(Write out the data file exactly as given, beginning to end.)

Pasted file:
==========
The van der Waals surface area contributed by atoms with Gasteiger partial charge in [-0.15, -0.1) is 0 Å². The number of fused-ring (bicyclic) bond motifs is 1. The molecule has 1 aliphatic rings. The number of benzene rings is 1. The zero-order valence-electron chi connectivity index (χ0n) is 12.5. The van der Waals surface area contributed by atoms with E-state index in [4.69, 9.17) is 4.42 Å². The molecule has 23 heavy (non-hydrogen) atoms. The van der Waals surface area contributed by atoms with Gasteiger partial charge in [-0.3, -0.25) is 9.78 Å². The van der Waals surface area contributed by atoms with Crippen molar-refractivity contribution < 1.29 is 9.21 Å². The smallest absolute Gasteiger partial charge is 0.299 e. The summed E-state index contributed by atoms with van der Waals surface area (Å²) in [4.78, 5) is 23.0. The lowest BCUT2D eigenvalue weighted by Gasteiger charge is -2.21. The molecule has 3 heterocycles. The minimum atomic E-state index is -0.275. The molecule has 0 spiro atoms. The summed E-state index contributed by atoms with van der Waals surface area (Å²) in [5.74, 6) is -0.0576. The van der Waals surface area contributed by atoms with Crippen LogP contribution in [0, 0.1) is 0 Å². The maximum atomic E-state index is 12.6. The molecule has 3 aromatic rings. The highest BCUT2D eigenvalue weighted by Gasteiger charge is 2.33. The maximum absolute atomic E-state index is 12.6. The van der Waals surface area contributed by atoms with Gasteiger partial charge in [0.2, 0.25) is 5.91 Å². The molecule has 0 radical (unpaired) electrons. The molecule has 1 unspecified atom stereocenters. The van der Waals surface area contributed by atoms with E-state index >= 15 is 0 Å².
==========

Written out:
The van der Waals surface area contributed by atoms with Gasteiger partial charge in [-0.15, -0.1) is 0 Å². The number of fused-ring (bicyclic) bond motifs is 1. The molecule has 1 aliphatic rings. The number of benzene rings is 1. The zero-order valence-electron chi connectivity index (χ0n) is 12.5. The van der Waals surface area contributed by atoms with E-state index in [4.69, 9.17) is 4.42 Å². The molecule has 23 heavy (non-hydrogen) atoms. The van der Waals surface area contributed by atoms with Gasteiger partial charge in [-0.3, -0.25) is 9.78 Å². The van der Waals surface area contributed by atoms with Crippen molar-refractivity contribution < 1.29 is 9.21 Å². The smallest absolute Gasteiger partial charge is 0.299 e. The summed E-state index contributed by atoms with van der Waals surface area (Å²) in [4.78, 5) is 23.0. The lowest BCUT2D eigenvalue weighted by Gasteiger charge is -2.21. The molecule has 3 heterocycles. The minimum atomic E-state index is -0.275. The molecule has 0 spiro atoms. The summed E-state index contributed by atoms with van der Waals surface area (Å²) in [5.74, 6) is -0.0576. The van der Waals surface area contributed by atoms with Crippen LogP contribution in [0, 0.1) is 0 Å². The maximum atomic E-state index is 12.6. The molecule has 3 aromatic rings. The highest BCUT2D eigenvalue weighted by Gasteiger charge is 2.33. The maximum absolute atomic E-state index is 12.6. The van der Waals surface area contributed by atoms with Gasteiger partial charge in [0.2, 0.25) is 5.91 Å². The molecule has 0 radical (unpaired) electrons. The molecule has 1 unspecified atom stereocenters. The van der Waals surface area contributed by atoms with E-state index >= 15 is 0 Å².